This is why customer service folks often keep a mirror by the phone, looking at their own faces helps to keep their emotions in check when dealing with a difficult customer.

    • @netvorOP
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      12 months ago

      I just love looking at myself I think I’m great haha I also like to make sure that my facial expressions are matching my inside emotions …a lot of the time they are and I like the reassurance of that… I also like to practice facial expressions and then look at myself to make sure I’m executing them correctly. But mostly I just like my face and what it does haha

      … -agen.

  • @netvorOP
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    102 months ago

    funny how lot of comments are saying “i also look at my face while other person is talking”

    what I meant when I was writing this post: looking at my face while I was talking.

    …on second thought, I’m not sure, I might as well just be looking at myself 100% time.

    • Admiral Patrick
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      2 months ago

      When I’m talking, I try to look at the camera (which is on my middle monitor). Depending on which monitor the video call is displaying on, sometimes I’m not even looking at any of the participants or myself. That does seem to help me act more “natural”.

  • @dexa_scantron
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    72 months ago

    Yep. Everybody does. Watch where their eyes are pointing, you can tell. I hide the window on apps that let me (or un-maximize the window and slide it off the screen a bit if I’m on one side).

    • @[email protected]
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      2 months ago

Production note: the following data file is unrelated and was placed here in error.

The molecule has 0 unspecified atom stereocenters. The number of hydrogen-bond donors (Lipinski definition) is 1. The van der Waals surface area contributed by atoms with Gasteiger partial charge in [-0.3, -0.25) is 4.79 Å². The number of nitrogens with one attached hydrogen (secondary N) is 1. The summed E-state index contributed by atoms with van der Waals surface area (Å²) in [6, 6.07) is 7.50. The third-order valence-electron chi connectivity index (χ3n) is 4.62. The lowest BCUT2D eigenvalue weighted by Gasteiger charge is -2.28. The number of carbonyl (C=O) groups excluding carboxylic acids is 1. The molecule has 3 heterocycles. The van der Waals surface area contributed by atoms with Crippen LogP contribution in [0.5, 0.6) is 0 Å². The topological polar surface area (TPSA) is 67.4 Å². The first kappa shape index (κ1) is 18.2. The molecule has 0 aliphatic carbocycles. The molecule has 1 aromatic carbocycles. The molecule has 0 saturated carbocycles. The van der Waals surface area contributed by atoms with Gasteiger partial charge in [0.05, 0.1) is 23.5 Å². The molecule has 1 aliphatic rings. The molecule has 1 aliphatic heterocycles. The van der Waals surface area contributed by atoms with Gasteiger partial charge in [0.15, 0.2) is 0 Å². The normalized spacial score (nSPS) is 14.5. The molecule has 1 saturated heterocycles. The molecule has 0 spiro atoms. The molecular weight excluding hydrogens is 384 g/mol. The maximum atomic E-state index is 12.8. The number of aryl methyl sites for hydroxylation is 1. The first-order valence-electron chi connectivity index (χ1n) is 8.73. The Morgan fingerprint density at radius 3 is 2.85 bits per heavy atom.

I am not a child. I move my frame dead center so I never drift.

      This is at minimum my second rodeo

    • @netvorOP
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      42 months ago

      From where their eyes are pointing I can only tell whether or not they’re looking at the camera, but if they are looking elsewhere, I have no way of knowing if that other place is my face or theirs or anything else (even outside scope of the talk – it could be a bug crawling on their desk for all I know).

      • @dexa_scantron
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        12 months ago

        If they’re consistently looking down and to the right (for most apps) and not scanning/reading, they’re probably looking at their own video. I’ve certainly noticed it.

  • @[email protected]
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    62 months ago

    I do. I spend a fair amount of time glancing between my thumbnail and the speakers.

    Sometimes I turn my thumbnail off, so I don’t do it, but then I worry that I have a booger hanging out my nose, so I turn it back on.

    • @netvorOP
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      32 months ago